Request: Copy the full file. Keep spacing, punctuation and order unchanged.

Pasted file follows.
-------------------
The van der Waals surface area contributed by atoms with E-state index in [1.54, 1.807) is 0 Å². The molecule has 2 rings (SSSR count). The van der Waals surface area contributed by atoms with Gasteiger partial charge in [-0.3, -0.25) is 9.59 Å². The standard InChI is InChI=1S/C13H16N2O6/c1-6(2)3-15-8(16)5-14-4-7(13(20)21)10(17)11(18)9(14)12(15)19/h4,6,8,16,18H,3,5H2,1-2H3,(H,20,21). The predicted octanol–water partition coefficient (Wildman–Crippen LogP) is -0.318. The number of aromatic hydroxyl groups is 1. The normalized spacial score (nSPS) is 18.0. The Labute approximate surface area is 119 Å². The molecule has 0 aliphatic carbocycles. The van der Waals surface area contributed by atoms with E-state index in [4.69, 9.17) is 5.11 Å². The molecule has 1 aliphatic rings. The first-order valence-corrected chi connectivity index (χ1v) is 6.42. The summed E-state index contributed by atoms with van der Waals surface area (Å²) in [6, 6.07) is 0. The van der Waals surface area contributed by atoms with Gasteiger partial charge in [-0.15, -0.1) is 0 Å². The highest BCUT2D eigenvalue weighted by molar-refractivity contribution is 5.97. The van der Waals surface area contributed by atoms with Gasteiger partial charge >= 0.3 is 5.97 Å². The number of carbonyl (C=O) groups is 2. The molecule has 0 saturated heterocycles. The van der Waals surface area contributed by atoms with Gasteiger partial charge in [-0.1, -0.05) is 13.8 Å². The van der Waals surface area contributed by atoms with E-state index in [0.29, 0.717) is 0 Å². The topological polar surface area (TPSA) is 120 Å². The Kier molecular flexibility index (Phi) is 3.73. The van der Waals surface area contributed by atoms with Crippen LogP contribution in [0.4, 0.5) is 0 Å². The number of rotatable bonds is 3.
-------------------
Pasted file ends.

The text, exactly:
The van der Waals surface area contributed by atoms with E-state index in [1.54, 1.807) is 0 Å². The molecule has 2 rings (SSSR count). The van der Waals surface area contributed by atoms with Gasteiger partial charge in [-0.3, -0.25) is 9.59 Å². The standard InChI is InChI=1S/C13H16N2O6/c1-6(2)3-15-8(16)5-14-4-7(13(20)21)10(17)11(18)9(14)12(15)19/h4,6,8,16,18H,3,5H2,1-2H3,(H,20,21). The predicted octanol–water partition coefficient (Wildman–Crippen LogP) is -0.318. The number of aromatic hydroxyl groups is 1. The normalized spacial score (nSPS) is 18.0. The Labute approximate surface area is 119 Å². The molecule has 0 aliphatic carbocycles. The van der Waals surface area contributed by atoms with E-state index in [4.69, 9.17) is 5.11 Å². The molecule has 1 aliphatic rings. The first-order valence-corrected chi connectivity index (χ1v) is 6.42. The summed E-state index contributed by atoms with van der Waals surface area (Å²) in [6, 6.07) is 0. The van der Waals surface area contributed by atoms with Gasteiger partial charge in [-0.15, -0.1) is 0 Å². The highest BCUT2D eigenvalue weighted by molar-refractivity contribution is 5.97. The van der Waals surface area contributed by atoms with Gasteiger partial charge >= 0.3 is 5.97 Å². The number of carbonyl (C=O) groups is 2. The molecule has 0 saturated heterocycles. The van der Waals surface area contributed by atoms with Gasteiger partial charge in [-0.1, -0.05) is 13.8 Å². The van der Waals surface area contributed by atoms with E-state index in [0.29, 0.717) is 0 Å². The topological polar surface area (TPSA) is 120 Å². The Kier molecular flexibility index (Phi) is 3.73. The van der Waals surface area contributed by atoms with Crippen LogP contribution in [0.4, 0.5) is 0 Å². The number of rotatable bonds is 3.